“One of the challenges is making sure to keep up with removing the snow that falls off the dome,” Pritchard said. “It’s constant. We have to keep the snow away from that wall.”

Pritchard said the dorm parking lots can be a challenge to clear because cars are parked there 24 hours a day. Facilities coordinate with the Residence Life to shift cars into different parking lots to make room for lots to be cleared one at a time.

Brenna Lyons is a local commuter and said she is used to the winter weather in New York. She said the UC parking lots are sometimes covered with snow.

“Usually everyone’s parked like crazy because the lines in the parking lot are covered,” Lyons said. “People take up more than two spaces when there is not enough room already. It’s slushy, too.” 

Lyons said the parking lots are “still so messy,” although she said the workers try to keep up with snow removal.

“They try, but they need better machines,” she said. “I slide all over the parking lot sometimes.”

Holly Kalio, nursing senior and commuter, agreed that the parking lot is difficult to navigate during the winter.

“They definitely need more workers; the parking lot is never all clear,” Kalio said.

The email from Emergency Management stated in bold that, “Utica College rarely cancels classes or closes offices.” Some students disagreed with the college’s procedure to “rarely” close campus.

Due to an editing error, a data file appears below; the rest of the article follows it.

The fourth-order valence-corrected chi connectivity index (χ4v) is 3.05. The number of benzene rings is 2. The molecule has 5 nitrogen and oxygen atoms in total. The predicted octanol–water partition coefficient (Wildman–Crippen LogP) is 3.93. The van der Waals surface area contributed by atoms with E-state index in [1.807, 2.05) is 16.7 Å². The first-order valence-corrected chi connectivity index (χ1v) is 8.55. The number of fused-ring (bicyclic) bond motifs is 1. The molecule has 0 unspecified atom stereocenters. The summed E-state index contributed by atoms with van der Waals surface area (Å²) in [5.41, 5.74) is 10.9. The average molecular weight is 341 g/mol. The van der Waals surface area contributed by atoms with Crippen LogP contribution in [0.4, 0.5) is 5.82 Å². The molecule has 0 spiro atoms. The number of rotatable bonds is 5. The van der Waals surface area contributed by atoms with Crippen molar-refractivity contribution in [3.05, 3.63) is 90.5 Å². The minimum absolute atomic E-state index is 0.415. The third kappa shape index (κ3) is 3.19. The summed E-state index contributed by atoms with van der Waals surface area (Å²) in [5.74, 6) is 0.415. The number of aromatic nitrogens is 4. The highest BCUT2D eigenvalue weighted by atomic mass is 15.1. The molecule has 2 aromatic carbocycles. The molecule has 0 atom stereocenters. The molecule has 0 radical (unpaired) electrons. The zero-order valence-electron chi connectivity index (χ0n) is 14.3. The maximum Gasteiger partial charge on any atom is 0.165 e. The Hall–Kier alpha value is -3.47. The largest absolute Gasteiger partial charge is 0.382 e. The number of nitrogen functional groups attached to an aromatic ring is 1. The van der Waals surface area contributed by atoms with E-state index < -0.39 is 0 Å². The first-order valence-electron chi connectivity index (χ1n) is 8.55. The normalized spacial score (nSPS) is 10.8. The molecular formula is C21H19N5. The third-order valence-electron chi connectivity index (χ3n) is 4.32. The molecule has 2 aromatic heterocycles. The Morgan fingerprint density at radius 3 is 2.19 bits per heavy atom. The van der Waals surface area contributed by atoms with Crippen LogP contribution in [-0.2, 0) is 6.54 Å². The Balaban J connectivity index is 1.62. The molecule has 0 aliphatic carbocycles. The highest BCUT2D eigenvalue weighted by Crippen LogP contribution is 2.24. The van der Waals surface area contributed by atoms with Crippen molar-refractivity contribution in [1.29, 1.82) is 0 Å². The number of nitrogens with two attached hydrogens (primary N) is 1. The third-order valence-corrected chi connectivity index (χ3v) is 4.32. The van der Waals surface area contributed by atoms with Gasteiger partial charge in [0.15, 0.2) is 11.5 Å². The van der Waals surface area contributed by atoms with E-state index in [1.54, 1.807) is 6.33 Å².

“They don’t take into consideration that most people drive here,” Lyons said. “Most people live off-campus. I think they should close school if that [snow/ice accumulation] happens and they don’t clean it up.”

Senior Mckayla West is used to driving in most types of weather because she has a 50-minute commute to campus from her home north of Boonville. She has been commuting to UC for the past two years after she transferred from her community college.

“I get stuck behind clouds sometimes and it takes me longer to get here,” she said. “I’ve experienced bad weather a few times.”

West has mainly had positive experiences with winter driving and parking on campus.

“There’s only one time I’d had trouble with the UC parking lot,” West said. “It was just chaos, with people parking over the lines.

Crowe’s email cautioned students to communicate with their professors when they cannot make it to campus,

West said she has had to miss some classes over the years due to weather conditions. Other times West’s drives home have taken twice as long because of the weather. 

“You just have to be smart about it and plan for being slower,” West said. “It’s basic North country common sense snow driving.”

Crowe included contact information in case an area of the campus became unsafe.

“Members of the College community are asked to notify the Office of Facilities Management at (315) 792-3191 or Campus Safety (315) 792-3046 as soon as possible if they notice any potentially hazardous conditions,” according to Crowe’s email.


Warning: A non-numeric value encountered in /home/uctanger/public_html/wp-content/themes/Newspaper/includes/wp_booster/td_block.php on line 1008

LEAVE A REPLY

Please enter your comment!
Please enter your name here